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Atlantic Fellows for Social and Economic Equity

How Piecing Together an Ubu-ntu Cooperative Model Made Me Want to Write Again

Dec 18, 2023

T. O. Molefe AFSEE

T. O. Molefe

Coordinator, Collective Media Cooperative Limited

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A friend whom I hadn’t seen in a while asked recently why I stopped writing. “It’s like you were everywhere one day,” he said, “and then you suddenly stopped and were gone the next.” He was referring to my writing on economic and social disparities in post-apartheid South Africa. I was once prolific, writing weekly columns in national newspapers and a monthly column for the international edition of The New York Times. But I quit all of it all at once in 2016 because it felt pointless. Writing felt pointless—a manifestation in me of alienation under capitalism.

Before I joined the Atlantic Fellows for Social and Economic Equity (AFSEE) programme, my friend’s question would have triggered an existential crisis. Here I was, a self-identified writer, yet I’d hardly written anything public for the better part of a decade. In my darkest moments, I’d ask myself: is a writer who doesn’t write still a writer?

Instead of spiralling into doubt about the purpose of life, the purpose of me, I replied that I needed space to think about how to write in ways that might feel less alienating. While I knew already that my thinking had come together in a tangible way—in a commune of 16 writers I co-convened as an instance of a cooperative model I pieced together for my AFSEE project based on the African philosophy of ubu-ntu (or humanness)—it was only in that moment when speaking with my friend about the project that I fully understood why I was ready to write again.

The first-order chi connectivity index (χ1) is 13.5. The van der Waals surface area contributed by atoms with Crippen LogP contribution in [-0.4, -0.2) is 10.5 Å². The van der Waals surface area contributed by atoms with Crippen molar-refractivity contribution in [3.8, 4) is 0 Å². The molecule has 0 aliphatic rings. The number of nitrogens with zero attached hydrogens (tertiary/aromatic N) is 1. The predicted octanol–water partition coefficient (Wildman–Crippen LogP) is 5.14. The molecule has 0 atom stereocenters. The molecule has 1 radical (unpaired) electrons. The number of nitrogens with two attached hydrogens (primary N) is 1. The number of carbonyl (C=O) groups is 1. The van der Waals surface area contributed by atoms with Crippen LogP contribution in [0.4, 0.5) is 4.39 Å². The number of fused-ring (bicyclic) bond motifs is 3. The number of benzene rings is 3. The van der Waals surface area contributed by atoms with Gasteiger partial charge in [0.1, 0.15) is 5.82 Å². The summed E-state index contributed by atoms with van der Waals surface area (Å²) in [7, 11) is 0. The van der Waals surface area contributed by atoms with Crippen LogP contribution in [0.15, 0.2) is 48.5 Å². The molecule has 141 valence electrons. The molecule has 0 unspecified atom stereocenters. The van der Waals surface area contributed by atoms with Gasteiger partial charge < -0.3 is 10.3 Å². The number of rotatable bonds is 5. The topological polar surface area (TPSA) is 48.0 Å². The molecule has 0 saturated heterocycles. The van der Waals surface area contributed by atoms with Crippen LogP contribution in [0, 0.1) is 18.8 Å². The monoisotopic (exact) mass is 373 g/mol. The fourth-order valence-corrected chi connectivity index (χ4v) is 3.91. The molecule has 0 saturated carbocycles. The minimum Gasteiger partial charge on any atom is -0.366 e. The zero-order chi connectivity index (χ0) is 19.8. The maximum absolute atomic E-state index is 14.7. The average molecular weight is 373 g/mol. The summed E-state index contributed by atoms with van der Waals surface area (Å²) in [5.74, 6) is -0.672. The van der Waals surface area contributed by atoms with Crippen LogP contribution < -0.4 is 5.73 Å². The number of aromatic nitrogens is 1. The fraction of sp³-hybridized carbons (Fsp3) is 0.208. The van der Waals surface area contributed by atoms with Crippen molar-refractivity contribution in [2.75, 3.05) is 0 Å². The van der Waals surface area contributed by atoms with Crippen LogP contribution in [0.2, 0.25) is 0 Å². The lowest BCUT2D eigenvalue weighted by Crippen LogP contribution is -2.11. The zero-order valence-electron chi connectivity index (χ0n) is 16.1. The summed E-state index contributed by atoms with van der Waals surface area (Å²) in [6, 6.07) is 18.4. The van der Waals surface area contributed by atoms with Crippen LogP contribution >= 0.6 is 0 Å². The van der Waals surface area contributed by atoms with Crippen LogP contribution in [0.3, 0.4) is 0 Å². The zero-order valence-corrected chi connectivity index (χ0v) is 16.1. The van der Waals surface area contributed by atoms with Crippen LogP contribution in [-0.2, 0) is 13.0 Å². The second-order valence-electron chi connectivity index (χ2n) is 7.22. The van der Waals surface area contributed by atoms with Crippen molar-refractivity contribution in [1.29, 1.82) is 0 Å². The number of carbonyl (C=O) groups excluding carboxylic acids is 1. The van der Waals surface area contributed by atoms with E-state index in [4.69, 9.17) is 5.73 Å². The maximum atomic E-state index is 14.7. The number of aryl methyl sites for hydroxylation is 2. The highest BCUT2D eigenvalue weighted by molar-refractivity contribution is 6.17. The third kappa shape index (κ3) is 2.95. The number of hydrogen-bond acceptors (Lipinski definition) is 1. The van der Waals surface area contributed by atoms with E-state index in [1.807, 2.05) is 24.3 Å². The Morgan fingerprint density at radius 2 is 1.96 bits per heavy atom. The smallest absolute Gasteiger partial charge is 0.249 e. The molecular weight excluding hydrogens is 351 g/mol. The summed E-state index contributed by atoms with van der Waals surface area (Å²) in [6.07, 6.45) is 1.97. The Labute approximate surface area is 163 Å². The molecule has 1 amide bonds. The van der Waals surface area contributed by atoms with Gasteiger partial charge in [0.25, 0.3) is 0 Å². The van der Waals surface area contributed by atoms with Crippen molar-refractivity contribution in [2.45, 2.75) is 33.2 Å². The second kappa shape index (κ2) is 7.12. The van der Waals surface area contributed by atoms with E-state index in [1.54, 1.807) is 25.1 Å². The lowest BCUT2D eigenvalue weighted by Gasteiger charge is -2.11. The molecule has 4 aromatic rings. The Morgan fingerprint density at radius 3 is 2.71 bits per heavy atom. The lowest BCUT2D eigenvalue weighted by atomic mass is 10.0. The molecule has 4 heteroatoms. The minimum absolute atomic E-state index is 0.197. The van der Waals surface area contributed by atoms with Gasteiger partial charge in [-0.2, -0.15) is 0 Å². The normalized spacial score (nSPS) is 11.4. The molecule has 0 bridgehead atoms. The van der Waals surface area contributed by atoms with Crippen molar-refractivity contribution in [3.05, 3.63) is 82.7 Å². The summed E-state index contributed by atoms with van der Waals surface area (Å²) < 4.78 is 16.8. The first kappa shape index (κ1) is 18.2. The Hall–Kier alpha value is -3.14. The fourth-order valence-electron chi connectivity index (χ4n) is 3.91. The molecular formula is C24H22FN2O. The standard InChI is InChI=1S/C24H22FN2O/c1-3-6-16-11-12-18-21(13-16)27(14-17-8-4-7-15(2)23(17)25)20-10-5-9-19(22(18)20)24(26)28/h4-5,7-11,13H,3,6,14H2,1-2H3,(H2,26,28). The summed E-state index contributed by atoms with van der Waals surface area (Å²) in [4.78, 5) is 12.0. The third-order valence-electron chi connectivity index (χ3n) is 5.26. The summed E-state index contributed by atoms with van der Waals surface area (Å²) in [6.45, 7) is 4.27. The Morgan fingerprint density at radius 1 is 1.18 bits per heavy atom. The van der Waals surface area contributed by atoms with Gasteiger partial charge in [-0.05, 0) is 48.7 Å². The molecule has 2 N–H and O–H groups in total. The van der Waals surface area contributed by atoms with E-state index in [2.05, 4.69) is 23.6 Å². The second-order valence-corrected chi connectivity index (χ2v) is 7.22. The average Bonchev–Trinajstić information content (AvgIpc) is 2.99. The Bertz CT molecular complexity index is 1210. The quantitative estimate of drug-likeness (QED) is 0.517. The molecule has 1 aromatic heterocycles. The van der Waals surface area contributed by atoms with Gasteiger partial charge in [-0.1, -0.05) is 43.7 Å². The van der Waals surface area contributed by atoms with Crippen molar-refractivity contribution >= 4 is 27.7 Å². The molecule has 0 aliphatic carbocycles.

Portrait of the members of the writers' commune

Cooperating in a time of coloniality

My AFSEE project emerged from knowing, from past experiences and reading, that ubu-ntu imparts a compelling model for cooperative ethics, governance, and economics. There are many competing accounts of the philosophy. I worked with one put forward by philosopher Mogobe B. Ramose. In this account, ubu-ntu proposes that a person is and becomes a person through their relations with fellow beings, both human and not—including the living, living-dead (or ancestors) and yet-to-be-born. Moreover, recognising the full being of others in these relations and seeking on that basis to establish harmonious relations is what makes a person whole and ethical. Ubu-ntu’s person, therefore, is not only an individual but is also a relation or set of relations that are intergenerational and inclusive of fellow living beings and nature. As the beings in these relations interact, they continually construct and configure values, governance mechanisms, and economic arrangements that determine who they are and become. In calling for harmony as the ideal state of such relations, ubu-ntu tends to foster cooperative relations and has historically shaped cooperative organisational forms in Africa and the diaspora.

However, despite being compelling, ubu-ntu and the histories, knowledge, organisational forms and practices it fosters have been mostly overlooked in scholarship and policies on cooperatives, even in African contexts. The philosophy’s knowledge universe is also not recognised officially by the International Cooperative Alliance (ICA), a supposed representative of the global movement. As with much of the literature, the ICA explicitly states that its globally dominant ideas of what ‘modern’ cooperatives are developed from Western European traditions.